This happens at the level of Internet registries. There are five Regional Internet Registries, each covering a different part of the globe: AFRINIC (Africa), ARIN (North America except Mexico), APNIC (Oceania to East Asia), LACNIC (Caribbean and Latin America), and RIPE (Europe, including Russia, the Middle East and Central Asia.)

Internet registries allocate AS numbers for the creation of a network, and most importantly allocate IP addresses. IPv4 addresses, the “phone numbers” of the Internet, only number up to 4.3 billion, and are now a scarce resource. RIPE exhausted its supply in 2019, and they are now sold for $40-50 per IP address in the secondary market.

This means that regional Internet registries such as RIPE play a very important role in the Internet. While the connections between autonomous systems are decentralised, the registration of the systems themselves is centralised at the registry, as is the registration of the IP addresses. A server without an IP address cannot be reached and would effectively be disconnected from the Internet.

RIPE provides a toolbox called RIPEstat that can be used to dig into networks in more detail. Let’s take a look at AS35237, Sberbank, there. By default, RIPEstat shows the latest data it has for a single point in time.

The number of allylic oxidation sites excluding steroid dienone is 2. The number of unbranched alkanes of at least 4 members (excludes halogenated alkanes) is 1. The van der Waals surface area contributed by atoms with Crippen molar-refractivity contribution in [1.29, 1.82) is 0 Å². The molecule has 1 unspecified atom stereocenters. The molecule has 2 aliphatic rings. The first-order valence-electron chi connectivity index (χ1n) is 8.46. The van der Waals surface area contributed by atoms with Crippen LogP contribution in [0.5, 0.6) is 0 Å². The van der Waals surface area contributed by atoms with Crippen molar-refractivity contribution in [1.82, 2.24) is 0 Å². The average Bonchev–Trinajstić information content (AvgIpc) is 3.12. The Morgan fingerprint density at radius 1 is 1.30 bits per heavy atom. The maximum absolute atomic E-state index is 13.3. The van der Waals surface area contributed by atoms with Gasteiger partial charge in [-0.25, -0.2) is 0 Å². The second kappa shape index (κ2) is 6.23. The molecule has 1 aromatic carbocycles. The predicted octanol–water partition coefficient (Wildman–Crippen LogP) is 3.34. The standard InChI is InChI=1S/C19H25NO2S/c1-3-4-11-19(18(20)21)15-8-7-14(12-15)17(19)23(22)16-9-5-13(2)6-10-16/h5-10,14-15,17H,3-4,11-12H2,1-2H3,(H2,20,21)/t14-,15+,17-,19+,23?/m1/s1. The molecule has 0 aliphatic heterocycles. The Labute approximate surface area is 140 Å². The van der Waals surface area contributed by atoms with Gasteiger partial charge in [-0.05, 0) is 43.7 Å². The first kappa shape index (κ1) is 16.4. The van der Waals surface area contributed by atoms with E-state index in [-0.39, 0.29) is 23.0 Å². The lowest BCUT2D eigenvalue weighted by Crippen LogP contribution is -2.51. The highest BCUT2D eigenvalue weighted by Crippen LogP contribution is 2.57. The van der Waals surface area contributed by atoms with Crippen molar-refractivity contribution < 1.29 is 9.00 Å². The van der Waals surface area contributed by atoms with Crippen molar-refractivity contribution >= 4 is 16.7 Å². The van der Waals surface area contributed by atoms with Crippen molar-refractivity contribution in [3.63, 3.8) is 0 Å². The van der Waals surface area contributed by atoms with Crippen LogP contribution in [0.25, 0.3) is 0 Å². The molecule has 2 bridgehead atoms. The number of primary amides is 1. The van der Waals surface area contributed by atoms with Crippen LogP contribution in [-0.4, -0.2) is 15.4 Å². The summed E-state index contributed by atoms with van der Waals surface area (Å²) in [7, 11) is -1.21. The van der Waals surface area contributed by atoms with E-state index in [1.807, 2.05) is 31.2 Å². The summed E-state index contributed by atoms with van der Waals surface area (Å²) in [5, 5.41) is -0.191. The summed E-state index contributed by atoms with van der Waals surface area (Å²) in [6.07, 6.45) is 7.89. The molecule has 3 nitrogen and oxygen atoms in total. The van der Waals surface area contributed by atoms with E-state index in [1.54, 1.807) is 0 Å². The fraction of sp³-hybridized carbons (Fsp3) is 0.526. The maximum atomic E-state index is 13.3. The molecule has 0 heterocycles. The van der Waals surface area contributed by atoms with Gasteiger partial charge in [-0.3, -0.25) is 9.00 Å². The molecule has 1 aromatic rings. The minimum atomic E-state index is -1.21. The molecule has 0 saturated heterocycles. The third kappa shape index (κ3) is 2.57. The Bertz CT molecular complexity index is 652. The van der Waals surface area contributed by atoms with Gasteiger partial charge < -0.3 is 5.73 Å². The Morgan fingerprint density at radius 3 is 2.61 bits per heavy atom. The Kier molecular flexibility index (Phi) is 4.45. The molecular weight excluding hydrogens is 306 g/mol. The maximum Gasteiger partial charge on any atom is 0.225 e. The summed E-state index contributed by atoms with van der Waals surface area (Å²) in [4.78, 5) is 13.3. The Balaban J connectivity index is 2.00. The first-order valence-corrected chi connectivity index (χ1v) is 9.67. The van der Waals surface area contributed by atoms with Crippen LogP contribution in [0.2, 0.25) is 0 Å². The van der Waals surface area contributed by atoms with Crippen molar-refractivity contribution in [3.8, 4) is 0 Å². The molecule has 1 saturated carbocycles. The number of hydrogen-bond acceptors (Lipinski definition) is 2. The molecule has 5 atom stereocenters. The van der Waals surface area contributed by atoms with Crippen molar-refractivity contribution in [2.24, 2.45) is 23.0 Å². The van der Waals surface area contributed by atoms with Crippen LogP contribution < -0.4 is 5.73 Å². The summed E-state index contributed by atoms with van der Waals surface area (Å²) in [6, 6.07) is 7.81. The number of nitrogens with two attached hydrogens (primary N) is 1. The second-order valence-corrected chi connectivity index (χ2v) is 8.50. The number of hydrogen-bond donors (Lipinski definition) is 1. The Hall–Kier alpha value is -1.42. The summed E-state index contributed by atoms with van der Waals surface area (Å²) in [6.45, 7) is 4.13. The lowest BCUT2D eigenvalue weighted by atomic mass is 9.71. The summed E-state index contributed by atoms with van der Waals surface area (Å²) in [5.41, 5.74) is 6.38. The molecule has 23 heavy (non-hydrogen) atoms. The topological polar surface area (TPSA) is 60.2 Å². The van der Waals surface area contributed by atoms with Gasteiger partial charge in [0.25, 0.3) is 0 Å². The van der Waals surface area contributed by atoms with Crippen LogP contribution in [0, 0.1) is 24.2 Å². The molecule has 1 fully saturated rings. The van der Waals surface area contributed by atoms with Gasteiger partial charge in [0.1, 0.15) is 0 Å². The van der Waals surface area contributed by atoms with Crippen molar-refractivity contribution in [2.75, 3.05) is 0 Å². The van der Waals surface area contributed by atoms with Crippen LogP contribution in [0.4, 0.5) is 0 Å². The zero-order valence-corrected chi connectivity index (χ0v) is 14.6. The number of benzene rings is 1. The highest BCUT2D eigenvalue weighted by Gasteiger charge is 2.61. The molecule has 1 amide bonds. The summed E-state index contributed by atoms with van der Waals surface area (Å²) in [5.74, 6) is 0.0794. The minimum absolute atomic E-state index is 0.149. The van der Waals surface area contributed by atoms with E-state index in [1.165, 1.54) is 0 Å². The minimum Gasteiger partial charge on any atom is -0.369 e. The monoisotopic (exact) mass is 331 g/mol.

The RIPEstat interface organises pieces of information into panels. One important panel is “AS Neighbours”. Expanding AS Neighbours, we can see similar information to what is provided in BGP tools, but with a few important differences.

Other networks are classified into “left” or “right” neighbours. Right neighbours are essentially the same thing as what BGP Tools calls “downstreams.” However, left neighbours can refer to both peering and “upstream” connections. The graph also shows the approximate size/importance of the network connection by the total number of routes seen using each AS.

The AS Path Length shows the average number of different networks information must jump through to reach AS35237 from several internet exchange points around the world. In the case of Sberbank’s network, we can see that it is closest to the MSK-IX exchange in Moscow, and furthest from the DIX-IE exchange in Tokyo. As was seen in the case of Ukraine in 2022, disruptions or disconnections in internet infrastructure can cause this length to increase, with consequences for the speed, bandwidth, and reliability of the Internet.

The RIR Registration panel provides basic information about how the network is registered in the RIR database (in this case, in RIPE itself), including the country.